Friday, November 7, 2014

Hundreds of Engineers working with Fake Degrees in KSA

Nothing is ever just fun and games, and that applies as much to the Saudi Council of Engineers as it does to, for example, a six year old in Chicago who doesn’t want to do his homework on a Sunday night. Presumably, the discovery that people have been operating in Saudi Arabia with forged engineering certificates for almost three decades is no joyride. Obviously, because who would want to deal with that? Apparently, 1,600 forged certificates in a variety of arenas, including 40 cases involving Saudi nationals have been found. Not surprisingly, the chairman of the Saudi Council of Engineers demands action to be taken against the suspects.

Said chairman, Al-Shakawy, is totally up for boosting the role that the Saudi Council of Engineers has to play in acquiring the certificate, which obviously requires registration in the Saudi Council of Engineers. Unfortunately for him, only around 12 thousand of the certified Saudi engineers are registered with the Saudi Council of Engineers, with nearly 20 thousand practicing without anything of the sort. Obviously, dealing with 20 thousand people is no piece of cake, so the council has been going around, tattle-taling to the registered companies about their deceptive employees, so that further action can be taken, according to the chairman.

While that issue consumes one part of his mind, he also worries about the 800 something Saudi computer engineers who have been complaining about the lack of jobs they find in the government sector, despite being clearly capable in their profession. Qualification and the certificate they hold, it seems, does not help with the job prospects being as low as they are. Al-Shakawy does not question their competence though – because that is what any good leader does: think the best of his people – and talks instead about how some of the private and government based establishments do not provide the right atmosphere for them to work in, or that it doesn’t provide the right managerial means to actually improve the skills of the specialists in question.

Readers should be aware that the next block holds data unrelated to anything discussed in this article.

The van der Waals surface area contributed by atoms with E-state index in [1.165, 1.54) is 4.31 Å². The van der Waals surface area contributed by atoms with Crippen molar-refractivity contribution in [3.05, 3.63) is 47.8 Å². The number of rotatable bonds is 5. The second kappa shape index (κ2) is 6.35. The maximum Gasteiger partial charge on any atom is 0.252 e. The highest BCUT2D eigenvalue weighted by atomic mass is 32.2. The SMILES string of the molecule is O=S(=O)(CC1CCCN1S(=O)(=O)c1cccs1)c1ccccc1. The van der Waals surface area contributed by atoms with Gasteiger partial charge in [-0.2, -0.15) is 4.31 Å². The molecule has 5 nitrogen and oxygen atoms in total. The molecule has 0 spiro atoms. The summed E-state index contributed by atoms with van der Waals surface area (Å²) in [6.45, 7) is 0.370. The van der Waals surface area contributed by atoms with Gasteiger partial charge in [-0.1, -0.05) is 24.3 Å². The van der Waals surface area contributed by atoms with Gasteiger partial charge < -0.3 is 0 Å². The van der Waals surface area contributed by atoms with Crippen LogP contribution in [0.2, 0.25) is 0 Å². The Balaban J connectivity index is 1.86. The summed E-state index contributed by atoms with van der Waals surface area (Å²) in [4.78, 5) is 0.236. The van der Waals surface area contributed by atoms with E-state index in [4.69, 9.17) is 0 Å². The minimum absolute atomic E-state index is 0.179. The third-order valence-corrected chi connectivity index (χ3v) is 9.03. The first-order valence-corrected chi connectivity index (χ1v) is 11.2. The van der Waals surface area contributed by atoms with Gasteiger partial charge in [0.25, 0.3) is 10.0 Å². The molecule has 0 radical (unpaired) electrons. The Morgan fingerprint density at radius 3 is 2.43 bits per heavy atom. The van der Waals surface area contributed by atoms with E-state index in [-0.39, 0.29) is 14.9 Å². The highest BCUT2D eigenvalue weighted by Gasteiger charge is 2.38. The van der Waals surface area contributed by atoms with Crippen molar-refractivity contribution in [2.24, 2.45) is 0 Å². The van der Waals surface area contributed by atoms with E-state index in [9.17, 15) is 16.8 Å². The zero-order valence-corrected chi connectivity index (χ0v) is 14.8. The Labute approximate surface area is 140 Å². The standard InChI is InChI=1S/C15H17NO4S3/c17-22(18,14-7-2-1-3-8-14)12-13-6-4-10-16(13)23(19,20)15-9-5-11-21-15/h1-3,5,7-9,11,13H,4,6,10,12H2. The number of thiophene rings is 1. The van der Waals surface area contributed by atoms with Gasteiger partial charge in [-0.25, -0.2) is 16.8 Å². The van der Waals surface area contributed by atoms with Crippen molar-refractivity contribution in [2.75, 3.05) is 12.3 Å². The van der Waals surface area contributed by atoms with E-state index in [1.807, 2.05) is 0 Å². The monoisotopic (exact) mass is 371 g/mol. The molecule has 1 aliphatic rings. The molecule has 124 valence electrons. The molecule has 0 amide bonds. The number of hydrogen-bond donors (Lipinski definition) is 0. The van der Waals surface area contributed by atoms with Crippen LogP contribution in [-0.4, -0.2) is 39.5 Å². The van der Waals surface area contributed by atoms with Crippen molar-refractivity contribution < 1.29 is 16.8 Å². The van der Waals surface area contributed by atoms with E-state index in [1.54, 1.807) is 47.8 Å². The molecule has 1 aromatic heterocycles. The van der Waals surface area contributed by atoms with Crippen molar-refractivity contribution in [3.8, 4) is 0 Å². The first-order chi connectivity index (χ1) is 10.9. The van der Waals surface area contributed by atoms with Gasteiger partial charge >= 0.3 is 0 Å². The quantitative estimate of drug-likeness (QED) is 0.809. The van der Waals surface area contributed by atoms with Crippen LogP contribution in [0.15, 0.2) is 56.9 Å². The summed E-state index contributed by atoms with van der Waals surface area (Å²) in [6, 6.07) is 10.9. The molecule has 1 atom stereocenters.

Foreigners with engineering certificates come to Saudi Arabia in large numbers, but have little to none actual field experience, probably young and newly graduated. Chairman Al-Shakawy put forward the idea that Saudi Arabia should hold back from actually accepting responsibility for the training of these foreigners, because it seems that this often happens without the country ever getting something back from them. Training it can provide, but will it get the benefit as well? The effort that is put into training does not necessarily get compensated in the form of labour which is why the way it should be is to make use of the fact that these incoming foreigners do have qualifications that make them eligible to begin actual field work.

Personally, I feel that the problem is pretty impossible to deal with, what with the number of people already forging certificates – twenty thousand is no joke – and with the steadily increasing number of immigrants who may or may not also be carrying forged certification.


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